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The 9 Herbs Charm: History & Salve Recipe


The 9 Herbs Charm is from a 10th century book called Lacnunga, which

takes its name from the latin word Laec or “healing,” and is a book of old



The text is written in Old English and Latin. The Lacnunga also contains

recipes written in Aramaic, Hebrew, Greek, and Old Irish.

Traditional Preparation

Nine herbs common to the British Isles were prepared into a paste or

salve, all the while the healer is singing an incantation or “charm,” calling

on each herb and celebrating its virtues.

Healing Traditions of the Celtic People

Early Celtic druids left no surviving writings, so historians know very

little about them. Originally, the Celtic people occupied an area called

Gaul, comprised of many western European countries such as Belgium,

France, Switzerland, the Netherlands, Luxembourg and Germany. During

the Gallic Wars, from 58-50 BC/BCE Julius Caesar brought his armies to

Gaul and the Romans took over the area in an effort to expand their

empire. Celtic culture then expanded into the British Isles. The Romans

had long had a tradition of written history, where the Celts appear to have

only had an oral history, so as time went on and these two cultures

intermixed many Roman authors such as Pliny the Elder (24-79 AD/CE)

were able to record some of the Celtic practices regarding medicine and


Pliny the Elder described the Celtic healers, or druids, as “magicians”

and “priests” and said that they had a great fondness for plants. Greek

botanist, Dioscorides, a contemporary of Pliny who lived from 40-90 AD,

also documented some of the plants and practices of the Celtic druidic

people. The Greeks and Romans had a very practical approach to healing,

and did not believe in a magical or spiritual component to treatment, an

idea that grew out of the works of Hippocrates many centuries before.

Unlike the Greeks and Romans, Celtic healing had a very strong magical

component. Many of the Celtic remedies found in the writings of Roman

authors contained magical incantations or intricate and specific methods

for harvesting plants, for example Vervain was only harvested under a

new moon, using a sickle held in the left hand to cut the plant, then the

plant was given an offering of honey and milk.

The nine herbs charm is one such recipe, it includes nine common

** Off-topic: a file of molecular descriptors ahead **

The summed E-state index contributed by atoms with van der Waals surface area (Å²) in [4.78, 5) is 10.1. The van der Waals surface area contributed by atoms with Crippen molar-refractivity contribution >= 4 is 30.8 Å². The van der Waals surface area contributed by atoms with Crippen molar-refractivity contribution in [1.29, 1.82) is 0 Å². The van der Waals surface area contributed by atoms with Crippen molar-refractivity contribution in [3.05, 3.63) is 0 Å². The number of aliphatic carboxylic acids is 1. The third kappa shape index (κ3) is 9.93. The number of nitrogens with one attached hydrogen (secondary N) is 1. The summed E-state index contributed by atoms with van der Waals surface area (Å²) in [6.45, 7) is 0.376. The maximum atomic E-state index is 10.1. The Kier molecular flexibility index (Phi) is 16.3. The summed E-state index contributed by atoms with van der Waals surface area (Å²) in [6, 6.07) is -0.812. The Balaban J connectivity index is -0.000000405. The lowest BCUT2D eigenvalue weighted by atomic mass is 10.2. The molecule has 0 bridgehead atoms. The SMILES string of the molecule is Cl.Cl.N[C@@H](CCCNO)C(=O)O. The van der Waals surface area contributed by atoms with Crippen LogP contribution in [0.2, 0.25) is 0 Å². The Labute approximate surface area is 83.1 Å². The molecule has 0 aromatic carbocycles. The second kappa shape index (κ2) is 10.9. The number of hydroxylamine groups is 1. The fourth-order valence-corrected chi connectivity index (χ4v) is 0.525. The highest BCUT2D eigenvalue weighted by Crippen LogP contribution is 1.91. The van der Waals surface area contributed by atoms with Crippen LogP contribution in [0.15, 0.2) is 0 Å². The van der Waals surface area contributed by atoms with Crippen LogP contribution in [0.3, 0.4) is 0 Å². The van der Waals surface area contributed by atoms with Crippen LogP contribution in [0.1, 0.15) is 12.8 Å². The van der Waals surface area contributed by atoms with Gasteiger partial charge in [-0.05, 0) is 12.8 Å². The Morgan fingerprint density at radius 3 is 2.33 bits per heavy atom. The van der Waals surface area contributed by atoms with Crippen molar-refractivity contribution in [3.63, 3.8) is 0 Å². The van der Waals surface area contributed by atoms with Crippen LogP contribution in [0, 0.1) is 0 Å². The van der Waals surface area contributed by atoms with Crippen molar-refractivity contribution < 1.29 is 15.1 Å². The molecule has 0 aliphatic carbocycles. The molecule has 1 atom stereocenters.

herbs that were considered sacred to the Celtic people, nine also being a

sacred number. The herbs are prepared as the healer recites a lengthy

incantation wherein each herb is addressed directly and called upon to

assist in the healing. The herbs are boiled together and made into paste or

salve which is applied to the afflicted person while the charm is again

recited. The preparation was likely for infection or inflammation of the skin

as most of the charm deals with driving out infection or “poison.”

An excerpt about Plantain (Plantago Major), which was called


“And you waybread (plantain)

plant mother

eastward open

within mighty

over you chariots creaked

over you queens rode

over you brides tramples

over you oxen snorted

This all you then withstood

and dashed apart

as you withstand poison and infection

and that evil

that fares through the land”

Here are some websites where you can find the original Old English text

alongside modern translations:

The Nine Original Herbs:

• Mugwort (Artemesia Vulgaris)

• Plantain (Plantago Major)

• Shepherd’s Purse (Capsella Bursa Pastoris)

• Stinging Nettle (Urtica Dioica)

• Betony (Stachys Officinalis)

• Chamomile (Chamaemelum Nobile)

• Crab Apple (Malus spp.)

• Chervil (Anthriscus Cerefolium)

• Fennel (Foeniculum Vulgare)

How to make an infused oil:

• Fill a jar with plant material, if making a 9 herbs charm aim for roughly

equal amounts of each plant (you can weigh them to be more exact)


• Cover plants with carrier oil

• Let infuse for 4-6 weeks, shaking daily


• Rehydrate your herbs with a small amount of high-proof (190) clear

grain alcohol for 12-24 hours. Use just enough alcohol to moisten the

plants, do not saturate them.

• Cover herbs with carrier oil (about 6-8 oz of oil per ounce of plant

material) and blend in a blender until warm.

• Strain immediately OR warm in a double boiler over low heat for an hour

OR set in a warm place for 1-3 days, then strain.

How to make a salve:

• Combine infused oil and beeswax in a double boiler over low heat

• The ratio should be 5 parts (by volume) of oil to 1 part (by weight) of


• Warm until the wax is fully melted

• Pour into containers and cool

Ways to use your herbal salve:

Apply to minor cuts, scrapes, bruises, burns, or chapped/dry skin


Slade, Benjamin. (2002). Woden’s Nine Herbs Charm. Retrieved from


Wagner, C., De Gezelle, J., & Komarnytsky, S. (2020). Celtic Provenance in Traditional Herbal Medicine of

Medieval Wales and Classical Antiquity. Frontiers in pharmacology, 11, 105.


Wyrtig. (2011-15). The Nine Herbs Prayer from the Lacnunga. Retrieved from


Wikipedia contributors. (2020, November 28). Gaul. In Wikipedia, The Free Encyclopedia. Retrieved

By S.R. Meyrick and C.H. Smith. - from "The Costume of the Original Inhabitants of the British

**The content of this post is for educational purposes only. The author disclaims any liability in connection with the use of this information. Ingesting wild plants is inherently risky. Plants can easily be mistaken and every individual will vary in their physiological response to a plant that is touched or consumed. Please do not attempt self-treatment of a medical problem without consulting a qualified health practitioner.


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